In this enjoyable biography the author describes her father's experiences in the 1920s, 30s and 40s, growing up in poverty in the Potteries town of Stoke-on-Trent during the First World War, joining the Royal Navy as a teenager in the 1920s and serving on a variety of ships before and during the Second World War.
Joe's recollections of the Potteries in the early 20th Century are now of considerable historical interest. He grew up in Hanley and his father was employed by Taylor Tunnicliffe, one of the many potteries active at the time.
He joined the Royal Navy in 1926, at the age of 17, and trained at HMS Ganges. In the inter-war years he served on a variety of ships including HMS Comus and HMS Emerald, based at Trincomalee in India.
He subsequently trained as a gunner and as a deep-sea diver and would serve in both capacities during the Second World War.
Joe’s wartime experiences were remarkable in many ways. He served in Europe and the Far East as a gunner and a deep-sea diver, seeing more than his fair share of action and being shipwrecked on three occasions.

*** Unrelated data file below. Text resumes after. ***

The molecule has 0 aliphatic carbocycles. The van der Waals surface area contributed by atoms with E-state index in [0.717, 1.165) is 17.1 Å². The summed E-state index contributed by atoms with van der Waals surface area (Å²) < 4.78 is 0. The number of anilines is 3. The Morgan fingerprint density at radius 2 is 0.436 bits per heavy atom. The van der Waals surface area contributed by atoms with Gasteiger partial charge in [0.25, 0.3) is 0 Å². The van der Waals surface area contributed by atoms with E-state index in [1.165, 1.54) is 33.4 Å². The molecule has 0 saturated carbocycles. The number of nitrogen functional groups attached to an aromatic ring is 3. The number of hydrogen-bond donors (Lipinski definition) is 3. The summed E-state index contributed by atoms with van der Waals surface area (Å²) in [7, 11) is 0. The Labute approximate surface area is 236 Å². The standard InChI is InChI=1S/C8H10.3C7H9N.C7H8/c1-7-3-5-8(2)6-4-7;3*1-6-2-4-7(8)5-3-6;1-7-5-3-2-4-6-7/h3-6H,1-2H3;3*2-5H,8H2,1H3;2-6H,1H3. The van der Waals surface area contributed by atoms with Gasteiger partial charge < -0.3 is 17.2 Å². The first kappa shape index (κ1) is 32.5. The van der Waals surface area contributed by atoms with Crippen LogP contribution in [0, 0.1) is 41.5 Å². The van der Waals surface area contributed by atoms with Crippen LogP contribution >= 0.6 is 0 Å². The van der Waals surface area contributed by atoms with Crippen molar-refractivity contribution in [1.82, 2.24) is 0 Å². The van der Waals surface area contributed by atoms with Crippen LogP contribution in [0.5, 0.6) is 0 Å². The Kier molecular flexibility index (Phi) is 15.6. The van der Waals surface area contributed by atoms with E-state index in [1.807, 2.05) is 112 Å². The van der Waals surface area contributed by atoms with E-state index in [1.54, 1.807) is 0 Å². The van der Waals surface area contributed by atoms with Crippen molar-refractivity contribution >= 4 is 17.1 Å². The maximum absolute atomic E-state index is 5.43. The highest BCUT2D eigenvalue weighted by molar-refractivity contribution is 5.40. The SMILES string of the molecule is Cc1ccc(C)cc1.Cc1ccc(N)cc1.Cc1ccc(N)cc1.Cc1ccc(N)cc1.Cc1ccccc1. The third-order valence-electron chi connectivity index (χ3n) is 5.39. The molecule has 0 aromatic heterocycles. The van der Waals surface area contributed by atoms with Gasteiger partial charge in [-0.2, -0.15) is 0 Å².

While serving on HMS Curlew in 1940 he survived being sunk in a Norwegian fjord. Subsequently, as a gunner aboard HMS Prince of Wales, he was involved in action against the German battleship Bismarck, in the course of which his ship was badly damaged. He was again aboard Prince of Wales when, having sailed to Far Eastern waters, it was torpedoed and sunk. He and other survivors were picked up and taken to Singapore -- just as it was about to fall to the Japanese. He and a few others made a last-minute escape hidden on a native ship and, after a series of adventures, made it to Ceylon, which remained under British control.
Here he was to be involved in salvage work as a diver and crewmember of salvage vessel Salviking for the next two years. He was aboard Salviking when it too was torpedoed and sunk near the Maldives while on its way to assist the badly-damaged HMS Paladin. Once again, Joe was fortunate to survive.
A quiet and modest man, Joe seldom spoke of his wartime exploits and it was not until after his death, over 50 years later, that his daughter discovered a notebook in which he had recorded his remarkable experiences and his recollections provided the raw material for this book.